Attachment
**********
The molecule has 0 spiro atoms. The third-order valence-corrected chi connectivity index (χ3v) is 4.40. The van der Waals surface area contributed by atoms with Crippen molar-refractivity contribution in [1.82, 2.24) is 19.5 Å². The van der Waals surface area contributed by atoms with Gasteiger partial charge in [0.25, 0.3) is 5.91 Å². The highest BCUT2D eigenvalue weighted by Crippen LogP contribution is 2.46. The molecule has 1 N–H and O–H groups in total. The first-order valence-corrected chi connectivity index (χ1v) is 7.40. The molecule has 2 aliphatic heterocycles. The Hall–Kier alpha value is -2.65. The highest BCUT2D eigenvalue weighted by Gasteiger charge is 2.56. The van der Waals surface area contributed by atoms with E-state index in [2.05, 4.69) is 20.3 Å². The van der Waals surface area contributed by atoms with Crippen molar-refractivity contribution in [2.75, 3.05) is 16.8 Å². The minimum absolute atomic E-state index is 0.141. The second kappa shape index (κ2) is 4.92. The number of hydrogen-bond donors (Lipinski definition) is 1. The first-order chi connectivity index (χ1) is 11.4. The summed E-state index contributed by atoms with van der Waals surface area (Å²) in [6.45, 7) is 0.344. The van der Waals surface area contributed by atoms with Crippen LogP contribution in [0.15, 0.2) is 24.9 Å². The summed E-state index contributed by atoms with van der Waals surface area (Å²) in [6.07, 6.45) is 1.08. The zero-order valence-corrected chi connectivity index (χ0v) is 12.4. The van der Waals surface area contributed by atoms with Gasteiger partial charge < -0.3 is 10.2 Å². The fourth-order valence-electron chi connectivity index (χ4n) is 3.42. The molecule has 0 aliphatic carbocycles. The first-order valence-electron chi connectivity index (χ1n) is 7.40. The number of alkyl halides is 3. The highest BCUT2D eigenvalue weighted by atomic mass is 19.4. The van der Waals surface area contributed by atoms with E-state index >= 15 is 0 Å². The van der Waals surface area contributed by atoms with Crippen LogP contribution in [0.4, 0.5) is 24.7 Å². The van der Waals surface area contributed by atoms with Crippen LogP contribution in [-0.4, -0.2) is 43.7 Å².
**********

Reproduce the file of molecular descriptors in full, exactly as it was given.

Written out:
The molecule has 0 spiro atoms. The third-order valence-corrected chi connectivity index (χ3v) is 4.40. The van der Waals surface area contributed by atoms with Crippen molar-refractivity contribution in [1.82, 2.24) is 19.5 Å². The van der Waals surface area contributed by atoms with Gasteiger partial charge in [0.25, 0.3) is 5.91 Å². The highest BCUT2D eigenvalue weighted by Crippen LogP contribution is 2.46. The molecule has 1 N–H and O–H groups in total. The first-order valence-corrected chi connectivity index (χ1v) is 7.40. The molecule has 2 aliphatic heterocycles. The Hall–Kier alpha value is -2.65. The highest BCUT2D eigenvalue weighted by Gasteiger charge is 2.56. The van der Waals surface area contributed by atoms with E-state index in [2.05, 4.69) is 20.3 Å². The van der Waals surface area contributed by atoms with Crippen molar-refractivity contribution in [2.75, 3.05) is 16.8 Å². The minimum absolute atomic E-state index is 0.141. The second kappa shape index (κ2) is 4.92. The number of hydrogen-bond donors (Lipinski definition) is 1. The first-order chi connectivity index (χ1) is 11.4. The summed E-state index contributed by atoms with van der Waals surface area (Å²) in [6.45, 7) is 0.344. The van der Waals surface area contributed by atoms with Crippen LogP contribution in [0.15, 0.2) is 24.9 Å². The summed E-state index contributed by atoms with van der Waals surface area (Å²) in [6.07, 6.45) is 1.08. The zero-order valence-corrected chi connectivity index (χ0v) is 12.4. The van der Waals surface area contributed by atoms with Gasteiger partial charge < -0.3 is 10.2 Å². The fourth-order valence-electron chi connectivity index (χ4n) is 3.42. The molecule has 0 aliphatic carbocycles. The first-order valence-electron chi connectivity index (χ1n) is 7.40. The number of alkyl halides is 3. The highest BCUT2D eigenvalue weighted by atomic mass is 19.4. The van der Waals surface area contributed by atoms with E-state index >= 15 is 0 Å². The van der Waals surface area contributed by atoms with Crippen LogP contribution in [0.4, 0.5) is 24.7 Å². The van der Waals surface area contributed by atoms with Crippen LogP contribution in [-0.4, -0.2) is 43.7 Å².